Or lose your heart or your chaste treasure open
To his unmastered importunity.

Here, Laertes tells Ophelia that, if she sleeps with Hamlet, she'll lose her honor. But this isn't a moral argument on the ethics of premarital sex. He's talking about the way Ophelia's chances for a future marriage could be compromised—which is literally a matter of life or death for a young woman.


I would not, in plain terms, from this time forth
Have you so slander any moment leisure
As to give words or talk with the Lord Hamlet.
Look to 't, I charge you. Come your ways.

I shall obey, my lord.

Ophelia isn't actually agreeing here; she's just acknowledging that she has to obey Polonius. Parents in this play (and in powerful families of the Early Modern period) weren't necessarily interested in helping their kids develop to their fullest potential, or whatever the helicopter parenting line is now; they saw their kids as pawns in the game of life.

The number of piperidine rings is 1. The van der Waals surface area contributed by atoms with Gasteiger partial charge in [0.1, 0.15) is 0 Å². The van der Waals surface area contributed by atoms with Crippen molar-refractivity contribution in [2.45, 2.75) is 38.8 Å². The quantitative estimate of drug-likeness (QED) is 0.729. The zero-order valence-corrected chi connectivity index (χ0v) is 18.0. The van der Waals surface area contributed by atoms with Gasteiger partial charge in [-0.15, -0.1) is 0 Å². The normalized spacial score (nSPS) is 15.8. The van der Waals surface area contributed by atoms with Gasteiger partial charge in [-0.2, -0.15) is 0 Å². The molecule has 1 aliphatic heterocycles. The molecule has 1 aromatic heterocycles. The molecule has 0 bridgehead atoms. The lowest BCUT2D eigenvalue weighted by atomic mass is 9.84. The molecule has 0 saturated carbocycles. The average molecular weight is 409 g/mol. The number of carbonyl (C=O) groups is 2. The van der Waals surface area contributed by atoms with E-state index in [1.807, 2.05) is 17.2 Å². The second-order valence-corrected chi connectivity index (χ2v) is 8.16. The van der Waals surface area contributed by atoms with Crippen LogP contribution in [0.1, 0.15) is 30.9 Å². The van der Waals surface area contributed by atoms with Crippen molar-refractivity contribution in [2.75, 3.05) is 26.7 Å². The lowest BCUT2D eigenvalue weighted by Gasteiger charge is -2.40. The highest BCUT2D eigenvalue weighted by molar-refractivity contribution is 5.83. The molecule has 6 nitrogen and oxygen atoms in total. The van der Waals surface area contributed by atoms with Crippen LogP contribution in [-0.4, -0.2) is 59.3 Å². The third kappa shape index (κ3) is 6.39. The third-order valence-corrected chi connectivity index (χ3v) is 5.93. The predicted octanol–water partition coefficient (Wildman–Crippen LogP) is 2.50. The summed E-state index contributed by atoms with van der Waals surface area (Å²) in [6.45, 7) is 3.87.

Act II, Scene i

[…] and there put on him
What forgeries you please—marry, none so rank
As may dishonor him, take heed of that,
But, sir, such wanton, wild and usual slips
As are companions noted and most known
To youth and liberty.

In a long tradition of helicopter parenting, Polonius spies on his kid while he's away at college. And he's not the only one. Claudius, Hamlet's step-father / uncle, also goes to great lengths to find out what Hamlet's up to and even tries to have him murdered. We know that Hamlet idealizes his own father, but we wonder —if Old Hamlet were still alive, would he be any better than Claudius and Polonius?

Act III, Scene iii

O, my offence is rank, it smells to heaven;
It hath the primal eldest curse upon 't,
A brother's murder.

As King Claudius prays, he acknowledges that, by murdering his brother, Old Hamlet, he has brought upon himself the first ("primal") and oldest ("eldest") "curse," which is a reference to the biblical story of Cain, who committed the first murder when he killed his brother Abel (Genesis 4.10-12). Apparently, family feuds go way back. Way back.